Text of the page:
Every now and then, I see an article about an intrepid job seeker who has done something unusual, outrageous, or extreme to get the attention of hiring managers and landed the job. But for the average job seeker, these types of stunts are probably not the best way to approach a job search.
We like to hear about these stories because they end in success. But what about all the times these maneuvers fail? Is anyone writing stories about all the applicants who have overstepped, awkwardly approached, and aggressively pursued themselves right out of a job opportunity?
Should you contact the hiring manager directly?
The truth is that while some hiring managers may appreciate clever, the majority appreciate candidates who can follow instructions and don’t inconvenience them. And, if you were to ask most hiring managers, they could probably tell you a story or two of candidates who went too far. Nonetheless, many career coaches believe that making a personal appeal is the best way to get your application in front of the right people.
So what should you do? Should you reach out to a hiring manager directly when you are applying for a job?
As a job seeker, your goal is to sell employers on hiring you.
Before you decide to make contact, make sure you understand the difference between showing initiative and becoming an annoyance. Additionally, you should invest some time in understanding the culture of the company to which you are applying and learn what you can about the individual you plan to approach.
To help you make the choice that’s right for your job search, follow these steps.
5 tips for making contact with a hiring manager:
Step 1: Follow the employer’s instructions.
If an employer’s job post specifically instructs applicants not to call about the job or attempt to contact the hiring manager directly, don’t. In Should I Go Around HR and Contact a Hiring Manager Directly, Alison Green explains that only a truly spectacular candidate can expect to be forgiven for attempting to cut the line, and odds are you aren’t that candidate.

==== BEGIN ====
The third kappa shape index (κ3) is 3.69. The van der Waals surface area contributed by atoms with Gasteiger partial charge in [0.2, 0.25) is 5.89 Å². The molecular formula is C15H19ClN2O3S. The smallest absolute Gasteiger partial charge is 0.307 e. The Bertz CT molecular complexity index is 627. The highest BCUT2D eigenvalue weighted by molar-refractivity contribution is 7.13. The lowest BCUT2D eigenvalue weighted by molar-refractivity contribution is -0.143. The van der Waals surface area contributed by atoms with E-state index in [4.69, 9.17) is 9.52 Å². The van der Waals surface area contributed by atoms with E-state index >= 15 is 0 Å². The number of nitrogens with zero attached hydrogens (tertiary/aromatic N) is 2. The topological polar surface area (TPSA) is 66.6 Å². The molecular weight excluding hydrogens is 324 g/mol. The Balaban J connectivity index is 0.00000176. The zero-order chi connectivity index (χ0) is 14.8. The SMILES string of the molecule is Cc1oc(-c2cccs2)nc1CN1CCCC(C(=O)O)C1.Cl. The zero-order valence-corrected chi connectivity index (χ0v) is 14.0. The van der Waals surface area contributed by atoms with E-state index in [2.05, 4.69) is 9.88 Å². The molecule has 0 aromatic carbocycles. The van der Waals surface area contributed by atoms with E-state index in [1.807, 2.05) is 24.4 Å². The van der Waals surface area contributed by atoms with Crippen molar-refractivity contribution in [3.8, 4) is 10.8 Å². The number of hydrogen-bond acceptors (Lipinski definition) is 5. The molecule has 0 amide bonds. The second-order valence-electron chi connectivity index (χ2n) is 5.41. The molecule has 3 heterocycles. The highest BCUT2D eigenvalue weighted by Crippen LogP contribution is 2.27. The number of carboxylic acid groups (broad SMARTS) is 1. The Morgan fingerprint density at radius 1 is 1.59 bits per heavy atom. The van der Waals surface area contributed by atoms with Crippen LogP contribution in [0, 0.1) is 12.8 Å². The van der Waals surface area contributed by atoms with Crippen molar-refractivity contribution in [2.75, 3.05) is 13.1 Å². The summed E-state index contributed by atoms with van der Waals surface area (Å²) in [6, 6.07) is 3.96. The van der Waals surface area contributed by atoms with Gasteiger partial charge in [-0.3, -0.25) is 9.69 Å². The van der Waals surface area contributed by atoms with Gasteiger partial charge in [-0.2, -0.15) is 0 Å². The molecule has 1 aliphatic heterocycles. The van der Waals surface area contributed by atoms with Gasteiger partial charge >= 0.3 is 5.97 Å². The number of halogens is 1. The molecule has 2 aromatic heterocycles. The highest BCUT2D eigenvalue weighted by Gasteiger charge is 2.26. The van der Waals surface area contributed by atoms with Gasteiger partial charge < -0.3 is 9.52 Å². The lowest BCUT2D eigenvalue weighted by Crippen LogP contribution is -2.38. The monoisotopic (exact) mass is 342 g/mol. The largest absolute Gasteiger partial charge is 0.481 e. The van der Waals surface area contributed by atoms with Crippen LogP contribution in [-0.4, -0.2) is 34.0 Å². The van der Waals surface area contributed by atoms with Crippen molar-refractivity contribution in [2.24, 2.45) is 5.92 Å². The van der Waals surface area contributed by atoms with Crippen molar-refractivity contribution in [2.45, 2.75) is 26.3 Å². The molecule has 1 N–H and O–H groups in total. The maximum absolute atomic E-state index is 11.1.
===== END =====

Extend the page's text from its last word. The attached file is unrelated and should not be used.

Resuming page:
Step 2: Do some detective work.
If you aren’t contacting a hiring manager about a specific job or haven’t seen any instructions forbidding calls, you should still investigate further before deciding it is okay to contact them directly. Read your target’s social media posts and articles to see if they reveal the author’s attitude about being contacted. If a hiring manager’s recent posts mention being annoyed by frequent candidate phone calls you know what not to do!
Step 3: Lay the groundwork.
In sales jargon, professionals use the term “cold-calling” to refer to contacting someone with whom you have no prior connection. And cold-calling is hard because people don’t like having their day interrupted by someone they don’t know who is trying to sell them something.
As a job seeker, your goal is to sell employers on hiring you. Cold-calling is not going to be your most effective way of doing this. Instead, do a little preliminary work to make your first contact a warm one. If the hiring manager is active on LinkedIn or other social media channels, follow their posts and add intelligent comments. Let them get to know you as a member of their profession before you introduce yourself as a job candidate.
Step 4: Activate your centers of influence.
An even better way to warm up a potential contact is through the use of your mutual connections. Lisa Leitch describes how sale professionals use this process in her article, Stop Cold Calling – Start Warm Calling with your COI! Do you know someone who could make an introduction or offer a referral? The more touch points you can establish between yourself and the hiring manager, the less intrusive your contact will seem.
Step 5: Be respectful of the hiring manager’s time (and boundaries).
If you decide to contact the hiring manager for your dream job, make sure you do so in the least obtrusive way possible. Most often, this will mean sending an email similar to the one found in the article How To Find & Contact Hiring Managers About A Specific Sales Role (Without Seeming Desperate).
And, most importantly, don’t be a stalker. Even a hiring manager who is open to communicating with potential candidates will shy away from applicants who track down their every social media account.
Make every contact count
Once you begin your job search, every professional interaction has the potential to contribute to your success or failure. So, make sure that every contact counts. Before you reach out to a hiring manager, ensure that you have followed the appropriate application process, understand their personal boundaries, and have a clear goal in mind. Show your professionalism with every step you take.